The sight of crop failure, soil erosion, animal carcasses, and dry dams paints a grim picture of the unprecedented drought that continues in the Kasigau Corridor REDD+ project area in Kenya.
At around 3 pm, the scorching sun is still shining harshly on the semi-arid landscape of Taita Taveta County in Southeastern Kenya. A group of women sit on top of plastic jerry cans on a cart being pulled by a visibly-thinning donkey. In the far distance, a herd of skinny, frail cows, already showing signs of muscle loss, are making their way back home escorted by a herder. On the opposite side of the road, a group of schoolchildren take shelter under an Acacia tree before proceeding home. The area is as dry as dust. The sight of crop failure, soil erosion, animal carcasses, and dry dams paints a grim picture of the unprecedented drought that continues in the Kasigau Corridor REDD+ project area in Kenya.
The situation is not any different from the rest of the country. Kenya is battling the worst drought in 40 years and the sixth consecutive season of failed rains. The Kenyan Meteorological Department recently predicted that the country would receive below-average rainfall in the upcoming long rain season, between March and May. Unfortunately, the Kasigau region is among the regions in Kenya likely to suffer this fate. If the weatherman’s predictions are accurate, the situation will leave a more devastating impact on the livelihoods of the community, livestock, and wildlife in the project area.
Paul Kazungu, a local youth group leader in Buguta, part of the project area, says the situation is bad. “We haven’t had rain for a very long time, and this has left our water pans, rivers and dams to be empty. We can no longer farm. We have lost most of our cows to the drought. The community is having a hard time and is forced to spend a lot of time looking for water,” he says.
The ongoing lack of water has also had far-reaching implications for education. Students, especially girls, prioritize searching for water for their families over time in school. “The lack of water has even affected performance in school because of absenteeism. A student is forced to accompany her mother for 10km to look for water,” says Evans Mwadembe, a local farmer in Sagalla.
Near the Kasigau mountain, runoff from rainfall has been providing a valuable water resource to surrounding communities in the villages of Bungule, Jora, Makwasinyi and Kiteghe. “Now the water levels have drastically reduced. Before, the community in these villages used to get piped water thrice a week at a cost of Ksh 3/= per jerry can. But now, the water is only available one day per week,” says Tony Mwakio, Project Manager for Kasigau Development Trust. “The little water that they get now cannot sustain home, cattle and farm use,” he adds. A water bowser labeled “Clean Water” travels about 30km from Maungu to supply them with water. “This comes with a cost and now the community members have to pay 30 KSH (0.25 USD) for one jerry can of water,” he adds.
Access to clean water is one of the focal issues in the Kasigau Corridor REDD+ project. Community-led programs in the project area have invested in water projects through local strategies. Over 50 water projects have been initiated, including construction of rock catchments, improving dams and piping systems and construction of gutter systems to improve rainwater harvesting, easing the burden to community members across the project area.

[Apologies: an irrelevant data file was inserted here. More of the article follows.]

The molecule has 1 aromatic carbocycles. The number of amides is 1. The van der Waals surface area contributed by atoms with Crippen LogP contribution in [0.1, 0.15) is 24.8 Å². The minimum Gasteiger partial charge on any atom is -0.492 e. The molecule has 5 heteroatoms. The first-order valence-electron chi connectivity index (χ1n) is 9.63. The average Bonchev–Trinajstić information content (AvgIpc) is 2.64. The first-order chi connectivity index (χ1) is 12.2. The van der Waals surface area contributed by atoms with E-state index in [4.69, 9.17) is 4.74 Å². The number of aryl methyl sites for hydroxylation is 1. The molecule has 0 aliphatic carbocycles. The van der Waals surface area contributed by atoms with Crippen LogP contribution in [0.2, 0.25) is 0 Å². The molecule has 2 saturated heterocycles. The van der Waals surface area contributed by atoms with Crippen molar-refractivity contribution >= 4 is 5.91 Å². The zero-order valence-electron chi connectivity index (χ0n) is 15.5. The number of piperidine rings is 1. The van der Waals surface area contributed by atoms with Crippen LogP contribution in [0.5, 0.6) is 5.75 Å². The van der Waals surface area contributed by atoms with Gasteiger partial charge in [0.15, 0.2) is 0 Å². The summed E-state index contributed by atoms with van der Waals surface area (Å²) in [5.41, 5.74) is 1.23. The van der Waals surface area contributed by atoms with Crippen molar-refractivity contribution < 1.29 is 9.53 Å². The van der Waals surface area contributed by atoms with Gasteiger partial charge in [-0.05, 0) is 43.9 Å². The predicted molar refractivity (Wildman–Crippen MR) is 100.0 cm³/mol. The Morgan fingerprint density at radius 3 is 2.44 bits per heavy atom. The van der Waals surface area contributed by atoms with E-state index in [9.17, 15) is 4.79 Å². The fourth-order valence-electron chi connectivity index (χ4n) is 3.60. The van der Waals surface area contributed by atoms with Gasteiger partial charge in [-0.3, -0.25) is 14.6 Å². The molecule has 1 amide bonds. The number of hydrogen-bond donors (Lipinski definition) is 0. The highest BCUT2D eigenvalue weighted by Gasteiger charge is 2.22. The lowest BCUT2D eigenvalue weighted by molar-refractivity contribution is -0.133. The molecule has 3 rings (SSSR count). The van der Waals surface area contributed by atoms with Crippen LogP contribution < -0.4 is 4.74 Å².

However, these interventions have had their fair share of challenges in this drought period, as there is no rain to harvest clean water in rock catchments and guttering systems. A visit to most schools in the project area also reveals a desperate situation for both wildlife and school children. Many water storage facilities, such as water tanks, have been destroyed by elephants. “Elephants have been invading schools to search for water, destroying water tanks and anything that smells of water in their way,” says a local teacher. In response to this, Wildlife Works is working with other partners to look at the best interventions by trying different deterrent techniques in some schools in the project area. At Itinyi Primary School, an electric lighting system was installed on their water tanks to deter the elephants from approaching them.
The biting drought hasn’t spared wildlife and has escalated the human-wildlife conflict crisis in the project area further. “The wildlife cannot get food and water, so they come into community land in search of it. Most of the time we are fighting for water for our consumption with the elephants,” says Mr Kazungu. “Yesterday, a group of elephants were in my homestead looking for water,” he adds.
To address this, the Kasigau Corridor project, in collaboration with Elephant Cooperation, has implemented the construction of dams and boreholes to satisfy the growing needs of thirsty wildlife. At Rukinga Conservancy in the project area, boreholes and water tanks have been constructed to keep elephants inside the wildlife area whenever they need to quench their thirst, an important step in reducing human-wildlife conflict in community areas bordering wildlife habitats. Other conservancies have been implementing similar techniques in order to maintain water for wildlife and livestock.
Even with the lack of rainfall exacerbating the water crisis challenge, Wildlife Works is committed to investing in local water sources in collaboration with the community. With continued investment in multiple areas, the community is building its climate change resiliency through a combination of nature-based solutions.